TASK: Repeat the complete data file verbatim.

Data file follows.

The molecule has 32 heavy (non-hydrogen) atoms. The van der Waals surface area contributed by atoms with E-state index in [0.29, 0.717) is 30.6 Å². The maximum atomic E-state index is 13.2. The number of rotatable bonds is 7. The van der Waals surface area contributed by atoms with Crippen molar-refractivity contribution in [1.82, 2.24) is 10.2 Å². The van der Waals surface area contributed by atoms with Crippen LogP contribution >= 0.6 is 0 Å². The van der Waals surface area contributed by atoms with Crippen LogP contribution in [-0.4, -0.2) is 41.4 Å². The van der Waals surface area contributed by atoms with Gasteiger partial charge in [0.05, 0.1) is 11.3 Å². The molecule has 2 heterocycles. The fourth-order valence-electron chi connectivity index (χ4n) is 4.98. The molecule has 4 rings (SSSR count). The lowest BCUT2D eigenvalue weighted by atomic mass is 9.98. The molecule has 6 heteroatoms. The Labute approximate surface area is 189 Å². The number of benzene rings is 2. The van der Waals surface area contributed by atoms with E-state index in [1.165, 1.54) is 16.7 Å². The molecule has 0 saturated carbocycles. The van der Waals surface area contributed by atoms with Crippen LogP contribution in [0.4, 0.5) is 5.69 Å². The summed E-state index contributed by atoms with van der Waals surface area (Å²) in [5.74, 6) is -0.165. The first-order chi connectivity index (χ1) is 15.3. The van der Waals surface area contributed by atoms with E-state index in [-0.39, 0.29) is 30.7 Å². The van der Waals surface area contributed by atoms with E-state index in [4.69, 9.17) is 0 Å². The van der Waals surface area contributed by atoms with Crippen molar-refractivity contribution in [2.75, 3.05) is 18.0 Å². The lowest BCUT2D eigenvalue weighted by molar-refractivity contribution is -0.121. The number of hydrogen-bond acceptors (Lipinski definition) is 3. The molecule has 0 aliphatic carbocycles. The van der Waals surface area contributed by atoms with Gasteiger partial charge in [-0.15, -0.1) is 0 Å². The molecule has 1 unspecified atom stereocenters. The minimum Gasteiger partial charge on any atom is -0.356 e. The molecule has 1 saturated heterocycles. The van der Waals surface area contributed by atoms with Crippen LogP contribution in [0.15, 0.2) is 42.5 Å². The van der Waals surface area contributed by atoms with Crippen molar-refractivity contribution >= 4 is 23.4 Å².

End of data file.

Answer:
The molecule has 32 heavy (non-hydrogen) atoms. The van der Waals surface area contributed by atoms with E-state index in [0.29, 0.717) is 30.6 Å². The maximum atomic E-state index is 13.2. The number of rotatable bonds is 7. The van der Waals surface area contributed by atoms with Crippen molar-refractivity contribution in [1.82, 2.24) is 10.2 Å². The van der Waals surface area contributed by atoms with Crippen LogP contribution >= 0.6 is 0 Å². The van der Waals surface area contributed by atoms with Crippen LogP contribution in [-0.4, -0.2) is 41.4 Å². The van der Waals surface area contributed by atoms with Gasteiger partial charge in [0.05, 0.1) is 11.3 Å². The molecule has 2 heterocycles. The fourth-order valence-electron chi connectivity index (χ4n) is 4.98. The molecule has 4 rings (SSSR count). The lowest BCUT2D eigenvalue weighted by atomic mass is 9.98. The molecule has 6 heteroatoms. The Labute approximate surface area is 189 Å². The number of benzene rings is 2. The van der Waals surface area contributed by atoms with E-state index in [1.165, 1.54) is 16.7 Å². The molecule has 0 saturated carbocycles. The van der Waals surface area contributed by atoms with Crippen LogP contribution in [0.4, 0.5) is 5.69 Å². The summed E-state index contributed by atoms with van der Waals surface area (Å²) in [5.74, 6) is -0.165. The first-order chi connectivity index (χ1) is 15.3. The van der Waals surface area contributed by atoms with E-state index in [-0.39, 0.29) is 30.7 Å². The van der Waals surface area contributed by atoms with E-state index in [4.69, 9.17) is 0 Å². The van der Waals surface area contributed by atoms with Crippen molar-refractivity contribution in [2.75, 3.05) is 18.0 Å². The lowest BCUT2D eigenvalue weighted by molar-refractivity contribution is -0.121. The number of hydrogen-bond acceptors (Lipinski definition) is 3. The molecule has 0 aliphatic carbocycles. The van der Waals surface area contributed by atoms with Gasteiger partial charge in [-0.15, -0.1) is 0 Å². The molecule has 1 unspecified atom stereocenters. The minimum Gasteiger partial charge on any atom is -0.356 e. The molecule has 1 saturated heterocycles. The van der Waals surface area contributed by atoms with Crippen LogP contribution in [0.15, 0.2) is 42.5 Å². The van der Waals surface area contributed by atoms with Crippen molar-refractivity contribution >= 4 is 23.4 Å².